AI's rapid growth threatens Big Tech's clean energy efforts

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Intelligent, responsive, and resilient computing systems are essential to meeting global climate goals, as they can help optimize energy production and use. As the world continues to use more and more energy, it is likely that we will reach net zero by mid-century. Sounds more like a pipe dream. The US Energy Information Administration (EIA) predicts that global energy consumption will continue to grow faster than efficiency gains and renewable energy installation capacities through 2050, the mid-century climate goals. It will be difficult – if not impossible – to reach without significant changes in consumer behavior and policy initiatives.

The IEA's International Energy Outlook 2023 found that “global population growth, increased regional manufacturing, and higher living standards drive growth in energy consumption outpacing growth in energy efficiency.” South, where birth rates are high and economies are growing rapidly. Currently, developing countries use much less electricity per capita than rich countries, but according to the World Economic Forum, about 85 percent of all new energy demand in the near future is expected to come from outside the developed world.

It is expected that developed countries will need to support the clean energy transition of poor countries that will have to 'leapfrog' from the usual fossil fuel-driven development paths and directly to expensive large-scale renewable energy. will have to go on building the infrastructure. Developed nations, already booming in terms of population growth and related infrastructure build-out, can then support these countries in terms of climate financing and clean energy exports.

But for the first time in a long time, developed countries' energy consumption is growing at a significant rate even as renewable energy deployment is slowing. While there is no single market trend or industry sector in the developed world that is shifting the energy consumption curve, a recent Forbes report states that it can be essentially boiled down to four key factors. is: 1) “Accelerating demand for AI power,” 2. ) “The Energy Transition and the Rush to Metals as an Asset Class,” 3) “Inelastic Retiree Demand,” and 4) “The Restructuring of Housing Supply in North America.”

Of these four main factors, the massive increase in energy demand for artificial intelligence, not to mention the staggering energy consumption of data centers as a whole, is the biggest. “Currently, the entire IT industry is responsible for about 2 percent of global CO2 emissions,” Science Alert reported last year. And it is growing at an alarming rate. Technology research and consulting firm Gartner projects that in a business-as-usual scenario, the AI ​​sector will be solely responsible for 3.5 percent of global electricity consumption by 2030. – In other words, it already uses as much energy as entire countries.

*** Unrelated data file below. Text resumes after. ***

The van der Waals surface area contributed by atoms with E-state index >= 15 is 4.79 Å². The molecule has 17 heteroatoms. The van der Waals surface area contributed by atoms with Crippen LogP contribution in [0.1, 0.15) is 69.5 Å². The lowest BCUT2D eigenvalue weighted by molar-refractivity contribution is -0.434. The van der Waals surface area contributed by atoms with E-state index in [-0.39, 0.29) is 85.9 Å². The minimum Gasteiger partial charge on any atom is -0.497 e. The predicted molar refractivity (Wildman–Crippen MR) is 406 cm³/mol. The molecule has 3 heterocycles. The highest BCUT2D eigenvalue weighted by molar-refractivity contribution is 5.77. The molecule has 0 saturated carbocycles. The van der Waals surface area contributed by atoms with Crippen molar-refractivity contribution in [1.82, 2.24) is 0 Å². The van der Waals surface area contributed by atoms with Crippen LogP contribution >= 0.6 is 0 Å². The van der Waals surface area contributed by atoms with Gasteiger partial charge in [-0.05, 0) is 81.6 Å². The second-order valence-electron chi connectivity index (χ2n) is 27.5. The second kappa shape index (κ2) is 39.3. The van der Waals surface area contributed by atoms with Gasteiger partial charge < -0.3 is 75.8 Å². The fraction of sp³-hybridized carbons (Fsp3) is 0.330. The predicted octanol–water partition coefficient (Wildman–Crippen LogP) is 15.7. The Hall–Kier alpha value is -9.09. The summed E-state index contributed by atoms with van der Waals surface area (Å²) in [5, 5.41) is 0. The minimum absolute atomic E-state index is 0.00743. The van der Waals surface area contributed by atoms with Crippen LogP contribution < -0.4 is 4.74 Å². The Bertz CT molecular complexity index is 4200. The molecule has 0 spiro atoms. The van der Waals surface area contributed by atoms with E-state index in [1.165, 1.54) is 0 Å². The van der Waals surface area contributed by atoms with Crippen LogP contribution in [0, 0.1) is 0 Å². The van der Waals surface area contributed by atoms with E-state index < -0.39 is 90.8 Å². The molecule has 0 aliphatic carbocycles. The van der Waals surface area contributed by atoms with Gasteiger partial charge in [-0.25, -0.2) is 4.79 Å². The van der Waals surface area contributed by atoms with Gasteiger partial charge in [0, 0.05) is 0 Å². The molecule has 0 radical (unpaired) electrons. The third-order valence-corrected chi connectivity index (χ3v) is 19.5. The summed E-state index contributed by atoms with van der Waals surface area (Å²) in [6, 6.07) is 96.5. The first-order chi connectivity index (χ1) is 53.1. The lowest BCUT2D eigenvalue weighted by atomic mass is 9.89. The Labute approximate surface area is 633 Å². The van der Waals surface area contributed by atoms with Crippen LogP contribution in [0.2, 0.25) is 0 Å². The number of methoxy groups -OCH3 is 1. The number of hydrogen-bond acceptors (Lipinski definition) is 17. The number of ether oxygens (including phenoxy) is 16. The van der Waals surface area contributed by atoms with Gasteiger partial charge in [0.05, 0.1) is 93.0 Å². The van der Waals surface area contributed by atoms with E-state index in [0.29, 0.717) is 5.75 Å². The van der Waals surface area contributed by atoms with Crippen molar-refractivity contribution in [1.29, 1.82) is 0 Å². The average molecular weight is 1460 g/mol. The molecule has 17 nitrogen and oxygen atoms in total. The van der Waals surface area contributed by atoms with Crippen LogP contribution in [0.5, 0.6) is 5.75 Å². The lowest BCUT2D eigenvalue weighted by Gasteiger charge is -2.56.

The energy demand of an increasingly AI-driven world is a runaway train of sorts. The full scope of AI's growth trajectory — as well as machine learning's potential to help pave the way for better and more efficient energy use and production — is still poorly understood. Pandora's box has just been opened. It's true that AI can be a net positive for the world's carbon footprint if we can use and regulate it properly.

Meeting global climate goals will require massive and unprecedented system change. This imperative would be impossible without intelligent, responsive, and flexible computing systems capable of rapidly recognizing, responding to, and predicting complex patterns of production and consumption. Already, AI is integral to renewable energy forecasting, smart grids, coordinating energy demand and distribution, optimizing power generation efficiency, and researching and developing new materials.

“Fundamentally, if you want to save the planet with AI, you also have to consider the environmental impact,” Sascha Lucioni, an ethics researcher at the open-source machine learning platform Hugging Face, told the Guardian last year. “It doesn't make sense to burn forests and then use AI to track deforestation.”

The growing energy needs of mining and metals exploration in the First World are also linked to decarbonization in complex and often ironic ways. Building an electric grid capable of handling the boom in utility-scale solar and wind farms, electric vehicles, and both would require large-scale manufacturing, requiring large quantities of metals and other rare earth elements. which are not yet sufficiently established. supply chain. As such, developed countries that normally don't waste their time and money on basic materials markets are looking to get into the mining game to boost their stores of key ingredients like lithium and copper. . And all these will contribute to a lot of emissions in the atmosphere in the name of reducing them. Mining currently uses between 5% and 10% of global energy.

The last two factors identified by Forbes – the static energy consumption of baby boomers and the urgent need for more housing in the United States and Canada – are increasing the rate of energy consumption and greenhouse gas emissions in developing countries. There are also major contributing factors. This is a major problem for the global stage, as the paths towards net zero were based on the assumption that energy demand in the developed world would remain relatively stable. This is also a problem for global inflation rates, which are likely to remain high. The only option for global policymakers is to immediately get serious about increasing support for new and larger clean energy projects.

By Haley Zaremba for

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